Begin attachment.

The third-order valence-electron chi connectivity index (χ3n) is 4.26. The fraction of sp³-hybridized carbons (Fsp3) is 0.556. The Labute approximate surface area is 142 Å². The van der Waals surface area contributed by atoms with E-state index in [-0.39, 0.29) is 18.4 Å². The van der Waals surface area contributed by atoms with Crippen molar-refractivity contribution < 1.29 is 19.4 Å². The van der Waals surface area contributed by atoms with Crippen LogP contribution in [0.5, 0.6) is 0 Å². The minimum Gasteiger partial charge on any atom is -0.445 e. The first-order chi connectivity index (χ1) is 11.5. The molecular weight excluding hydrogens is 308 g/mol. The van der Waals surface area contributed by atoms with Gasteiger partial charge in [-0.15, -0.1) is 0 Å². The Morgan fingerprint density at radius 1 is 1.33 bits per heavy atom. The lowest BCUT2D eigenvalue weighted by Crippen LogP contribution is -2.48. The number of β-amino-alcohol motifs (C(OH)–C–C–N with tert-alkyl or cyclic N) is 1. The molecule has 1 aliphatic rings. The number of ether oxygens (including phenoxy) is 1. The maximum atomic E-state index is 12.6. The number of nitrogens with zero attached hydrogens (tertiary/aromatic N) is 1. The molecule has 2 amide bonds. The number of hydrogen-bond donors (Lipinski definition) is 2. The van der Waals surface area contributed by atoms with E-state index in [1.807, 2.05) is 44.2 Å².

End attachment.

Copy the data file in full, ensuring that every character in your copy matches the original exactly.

The third-order valence-electron chi connectivity index (χ3n) is 4.26. The fraction of sp³-hybridized carbons (Fsp3) is 0.556. The Labute approximate surface area is 142 Å². The van der Waals surface area contributed by atoms with E-state index in [-0.39, 0.29) is 18.4 Å². The van der Waals surface area contributed by atoms with Crippen molar-refractivity contribution < 1.29 is 19.4 Å². The van der Waals surface area contributed by atoms with Crippen LogP contribution in [0.5, 0.6) is 0 Å². The minimum Gasteiger partial charge on any atom is -0.445 e. The first-order chi connectivity index (χ1) is 11.5. The molecular weight excluding hydrogens is 308 g/mol. The van der Waals surface area contributed by atoms with Gasteiger partial charge in [-0.15, -0.1) is 0 Å². The Morgan fingerprint density at radius 1 is 1.33 bits per heavy atom. The lowest BCUT2D eigenvalue weighted by Crippen LogP contribution is -2.48. The number of β-amino-alcohol motifs (C(OH)–C–C–N with tert-alkyl or cyclic N) is 1. The molecule has 1 aliphatic rings. The number of ether oxygens (including phenoxy) is 1. The maximum atomic E-state index is 12.6. The number of nitrogens with zero attached hydrogens (tertiary/aromatic N) is 1. The molecule has 2 amide bonds. The number of hydrogen-bond donors (Lipinski definition) is 2. The van der Waals surface area contributed by atoms with E-state index in [1.807, 2.05) is 44.2 Å².